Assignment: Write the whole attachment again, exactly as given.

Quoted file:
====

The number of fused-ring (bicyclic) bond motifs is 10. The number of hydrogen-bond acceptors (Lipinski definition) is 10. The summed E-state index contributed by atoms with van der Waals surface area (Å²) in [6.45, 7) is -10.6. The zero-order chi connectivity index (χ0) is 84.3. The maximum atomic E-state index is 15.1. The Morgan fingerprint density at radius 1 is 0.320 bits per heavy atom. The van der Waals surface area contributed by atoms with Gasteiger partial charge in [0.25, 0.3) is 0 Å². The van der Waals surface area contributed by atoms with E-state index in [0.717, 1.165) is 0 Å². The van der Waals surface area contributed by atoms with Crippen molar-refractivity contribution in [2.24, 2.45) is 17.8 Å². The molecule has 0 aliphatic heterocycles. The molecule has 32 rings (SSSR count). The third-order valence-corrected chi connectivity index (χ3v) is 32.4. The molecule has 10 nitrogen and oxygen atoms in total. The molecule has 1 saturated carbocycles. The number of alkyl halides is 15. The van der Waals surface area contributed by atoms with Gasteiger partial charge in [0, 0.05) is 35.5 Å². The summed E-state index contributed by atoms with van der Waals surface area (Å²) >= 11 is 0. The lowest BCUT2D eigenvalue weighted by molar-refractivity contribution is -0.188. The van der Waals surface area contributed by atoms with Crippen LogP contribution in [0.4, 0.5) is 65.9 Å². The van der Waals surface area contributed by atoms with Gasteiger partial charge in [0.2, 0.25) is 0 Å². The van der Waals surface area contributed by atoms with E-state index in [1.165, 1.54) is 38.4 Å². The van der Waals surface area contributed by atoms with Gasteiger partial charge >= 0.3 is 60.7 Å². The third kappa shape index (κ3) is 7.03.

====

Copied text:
The number of fused-ring (bicyclic) bond motifs is 10. The number of hydrogen-bond acceptors (Lipinski definition) is 10. The summed E-state index contributed by atoms with van der Waals surface area (Å²) in [6.45, 7) is -10.6. The zero-order chi connectivity index (χ0) is 84.3. The maximum atomic E-state index is 15.1. The Morgan fingerprint density at radius 1 is 0.320 bits per heavy atom. The van der Waals surface area contributed by atoms with Gasteiger partial charge in [0.25, 0.3) is 0 Å². The van der Waals surface area contributed by atoms with E-state index in [0.717, 1.165) is 0 Å². The van der Waals surface area contributed by atoms with Crippen molar-refractivity contribution in [2.24, 2.45) is 17.8 Å². The molecule has 0 aliphatic heterocycles. The molecule has 32 rings (SSSR count). The third-order valence-corrected chi connectivity index (χ3v) is 32.4. The molecule has 10 nitrogen and oxygen atoms in total. The molecule has 1 saturated carbocycles. The number of alkyl halides is 15. The van der Waals surface area contributed by atoms with Gasteiger partial charge in [0, 0.05) is 35.5 Å². The summed E-state index contributed by atoms with van der Waals surface area (Å²) >= 11 is 0. The lowest BCUT2D eigenvalue weighted by molar-refractivity contribution is -0.188. The van der Waals surface area contributed by atoms with Crippen LogP contribution in [0.4, 0.5) is 65.9 Å². The van der Waals surface area contributed by atoms with Gasteiger partial charge in [0.2, 0.25) is 0 Å². The van der Waals surface area contributed by atoms with E-state index in [1.165, 1.54) is 38.4 Å². The van der Waals surface area contributed by atoms with Gasteiger partial charge >= 0.3 is 60.7 Å². The third kappa shape index (κ3) is 7.03.